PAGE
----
### Problem statement

An **n-bit gray code sequence** is a sequence of `2^n`

integers where:

- Every integer is in the
**inclusive**range [0, 2^n - 1], - The first integer is 0,
- An integer appears
**no more than once**in the sequence, - The binary representation of every pair of
**adjacent**integers differs by**exactly one bit**, and - The binary representation of the
**first**and**last**integers differs by**exactly one bit**.

Given an integer `n`

, return *any valid **n-bit gray code sequence***.

Problem statement taken from: https://leetcode.com/problems/gray-code

**Example 1:**

```
Input: n = 2
Output: [0, 1, 3, 2]
Explanation:
The binary representation of [0, 1, 3, 2] is [00, 01, 11, 10].
- 00 and 01 differ by one bit
- 01 and 11 differ by one bit
- 11 and 10 differ by one bit
- 10 and 00 differ by one bit
[0, 2, 3, 1] is also a valid gray code sequence, whose binary representation is [00, 10, 11, 01].
- 00 and 10 differ by one bit
- 10 and 11 differ by one bit
- 11 and 01 differ by one bit
- 01 and 00 differ by one bit
```

**Example 2:**

```
Input: n = 1
Output: [0, 1]
```

**Constraints:**

```
- 1 <= n <= 16
```

### Explanation

#### Using list

n-bit Gray Codes can be generated using lists. We create two lists L1 and L2, where L2 is the reverse of L1. We modify the list L1 by prefixing `0`

in all gray codes of L1. We modify the L2 list by prefixing `1`

in all gray codes. In the end, we concatenate L1 and L2. The concatenated list is the required list of n-bit Gray codes.

The C++ snippet of the above approach is as below:

```
vector<string> result;
result.push_back('0');
result.push_back('1');
int i, j;
for(i = 2; i < (1 << n); i = i << 1) {
for (j = i-1; j >= 0; j--)
result.push_back(result[j]);
for (j = 0; j < i; j++)
result[j] = '0' + result[j];
for (j = i; j < 2 * i; j++)
result[j] = '1' + result[j];
}
for(i = 0; i < result.size(); i++)
cout << result[i] << endl;
```

The time complexity and the space complexity of the above approach is **O(2^n)**.

#### Using Recursion

We can also use a recursive approach, where we append `0`

and `1`

each time till the number of bits is not equal to `n`

. A C++ snippet using recursion is as below:

```
if (n <= 0)
return { '0' };
if (n == 1) {
return {'0', '1'};
}
vector<string> recursionResult = generateGray(n - 1);
vector<string> result;
for(int i = 0; i < recursionResult.size(); i++) {
string s = recursionResult[i];
result.push_back('0' + s);
}
for(int i = recursionResult.size() - 1; i >= 0;i--) {
string s = recursionResult[i];
result.push_back('1' + s);
}
return result;
```

#### Using Bitset

A gray code for a number `x`

can be generated using the below bitwise operation.

```
x ^ (x >> 1)
// x = 3
3 ^ (3 >> 1)
3 ^ 1
2
// x = 7
7 ^ (7 >> 1)
7 ^ 3
4
```

For n-bit gray code, there will be `2^n`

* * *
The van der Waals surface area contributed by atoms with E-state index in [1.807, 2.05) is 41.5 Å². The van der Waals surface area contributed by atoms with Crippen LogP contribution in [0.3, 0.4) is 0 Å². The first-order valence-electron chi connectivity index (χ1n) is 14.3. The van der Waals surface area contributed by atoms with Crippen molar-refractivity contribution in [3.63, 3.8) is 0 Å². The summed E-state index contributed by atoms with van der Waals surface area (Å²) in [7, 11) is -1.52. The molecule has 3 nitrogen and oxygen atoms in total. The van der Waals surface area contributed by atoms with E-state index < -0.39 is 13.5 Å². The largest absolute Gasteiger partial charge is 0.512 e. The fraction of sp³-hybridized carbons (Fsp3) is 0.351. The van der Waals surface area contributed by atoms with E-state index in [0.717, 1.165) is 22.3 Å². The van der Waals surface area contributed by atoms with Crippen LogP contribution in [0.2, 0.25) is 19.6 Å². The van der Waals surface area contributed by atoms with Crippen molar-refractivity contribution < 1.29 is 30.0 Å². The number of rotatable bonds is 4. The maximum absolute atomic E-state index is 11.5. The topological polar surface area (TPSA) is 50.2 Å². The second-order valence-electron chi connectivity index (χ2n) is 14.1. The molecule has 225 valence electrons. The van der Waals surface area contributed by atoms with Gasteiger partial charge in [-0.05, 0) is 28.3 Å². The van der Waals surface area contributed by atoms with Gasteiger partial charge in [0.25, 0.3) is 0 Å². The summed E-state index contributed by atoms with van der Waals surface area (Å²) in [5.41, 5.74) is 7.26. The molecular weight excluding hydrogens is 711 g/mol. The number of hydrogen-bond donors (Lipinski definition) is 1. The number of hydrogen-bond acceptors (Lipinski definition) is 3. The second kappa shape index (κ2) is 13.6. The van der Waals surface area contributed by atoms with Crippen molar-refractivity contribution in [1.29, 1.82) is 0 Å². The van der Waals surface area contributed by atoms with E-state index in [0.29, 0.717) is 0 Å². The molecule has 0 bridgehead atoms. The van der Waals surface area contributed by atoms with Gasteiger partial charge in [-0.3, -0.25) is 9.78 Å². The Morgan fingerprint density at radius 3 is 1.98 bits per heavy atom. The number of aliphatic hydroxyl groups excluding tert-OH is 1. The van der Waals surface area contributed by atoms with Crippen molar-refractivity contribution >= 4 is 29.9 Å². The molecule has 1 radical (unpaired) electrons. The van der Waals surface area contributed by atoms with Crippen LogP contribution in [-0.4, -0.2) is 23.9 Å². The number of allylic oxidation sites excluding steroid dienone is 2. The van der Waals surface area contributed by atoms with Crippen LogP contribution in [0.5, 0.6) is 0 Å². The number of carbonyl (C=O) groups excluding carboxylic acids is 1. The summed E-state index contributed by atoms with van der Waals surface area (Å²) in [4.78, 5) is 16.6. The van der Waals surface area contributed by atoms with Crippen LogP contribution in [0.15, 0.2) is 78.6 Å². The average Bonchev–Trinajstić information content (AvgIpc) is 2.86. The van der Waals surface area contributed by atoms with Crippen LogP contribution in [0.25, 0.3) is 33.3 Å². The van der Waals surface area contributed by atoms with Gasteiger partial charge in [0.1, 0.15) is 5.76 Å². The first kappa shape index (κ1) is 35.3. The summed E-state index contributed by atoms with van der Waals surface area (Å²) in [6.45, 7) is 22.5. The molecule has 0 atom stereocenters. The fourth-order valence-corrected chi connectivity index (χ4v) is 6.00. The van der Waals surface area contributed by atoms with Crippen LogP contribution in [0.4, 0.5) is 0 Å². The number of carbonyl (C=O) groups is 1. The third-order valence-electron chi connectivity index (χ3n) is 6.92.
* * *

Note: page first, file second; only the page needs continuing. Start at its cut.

number of combinations generated. We can use a simple for loop to generate all these combinations.

Let's check the algorithm first.

```
- initialize vector<int> result
- loop for i = 0; i < (1 << n); i++
- result.push_back(i ^ (i >> 1))
- return result
```

The time complexity and the space complexity of the above approach is **O(n)**.

Let's check our algorithm in **C++**, **Golang**, and **JavaScript**.

#### C++ solution

```
class Solution {
public:
vector<int> grayCode(int n) {
vector<int> result;
for(int i = 0; i < (1 << n); i++) {
result.push_back(i ^ (i >> 1));
}
return result;
}
};
```

#### Golang solution

```
func grayCode(n int) []int {
size := int(math.Pow(2, float64(n)))
result := make([]int, size)
for i := 0; i < (1 << n); i++ {
result[i] = i^(i>>1)
}
return result
}
```

#### JavaScript solution

```
var grayCode = function(n) {
let result = [];
for(let i = 0; i < (1 << n); i++) {
result.push(i ^ (i >> 1));
}
return result;
};
```

Let's dry-run our algorithm to see how the solution works.

```
Input: n = 3
Step 1: initialize vector<int> result
Step 2: loop for i = 0; i < (1 << n)
0 < (1 << 3)
0 < 8
true
result.push_back(i ^ (i >> 1))
result.push_back(0 ^ (0 >> 1))
result.push_back(0 ^ (0))
result.push_back(0)
result = [0]
i++
i = 1
Step 3: loop for i < (1 << n)
1 < (1 << 3)
1 < 8
true
result.push_back(i ^ (i >> 1))
result.push_back(1 ^ (1 >> 1))
result.push_back(1 ^ (0))
result.push_back(1)
result = [0, 1]
i++
i = 2
Step 4: loop for i < (1 << n)
2 < (1 << 3)
2 < 8
true
result.push_back(i ^ (i >> 1))
result.push_back(2 ^ (2 >> 1))
result.push_back(2 ^ (1))
result.push_back(3)
result = [0, 1, 3]
i++
i = 3
Step 5: loop for i < (1 << n)
3 < (1 << 3)
3 < 8
true
result.push_back(i ^ (i >> 1))
result.push_back(3 ^ (3 >> 1))
result.push_back(3 ^ (1))
result.push_back(2)
result = [0, 1, 3, 2]
i++
i = 4
Step 6: loop for i < (1 << n)
4 < (1 << 3)
4 < 8
true
result.push_back(i ^ (i >> 1))
result.push_back(4 ^ (4 >> 1))
result.push_back(4 ^ (2))
result.push_back(6)
result = [0, 1, 3, 2, 6]
i++
i = 5
Step 7: loop for i < (1 << n)
5 < (1 << 3)
5 < 8
true
result.push_back(i ^ (i >> 1))
result.push_back(5 ^ (5 >> 1))
result.push_back(5 ^ (2))
result.push_back(7)
result = [0, 1, 3, 2, 6, 7]
i++
i = 6
Step 8: loop for i < (1 << n)
6 < (1 << 3)
6 < 8
true
result.push_back(i ^ (i >> 1))
result.push_back(6 ^ (6 >> 1))
result.push_back(6 ^ (3))
result.push_back(5)
result = [0, 1, 3, 2, 6, 7, 5]
i++
i = 7
Step 9: loop for i < (1 << n)
7 < (1 << 3)
7 < 8
true
result.push_back(i ^ (i >> 1))
result.push_back(7 ^ (7 >> 1))
result.push_back(7 ^ (3))
result.push_back(4)
result = [0, 1, 3, 2, 6, 7, 5, 4]
i++
i = 8
Step 10: loop for i < (1 << n)
8 < (1 << 3)
8 < 8
false
Step 11: return result
We return the answer as [0, 1, 3, 2, 6, 7, 5, 4].
```

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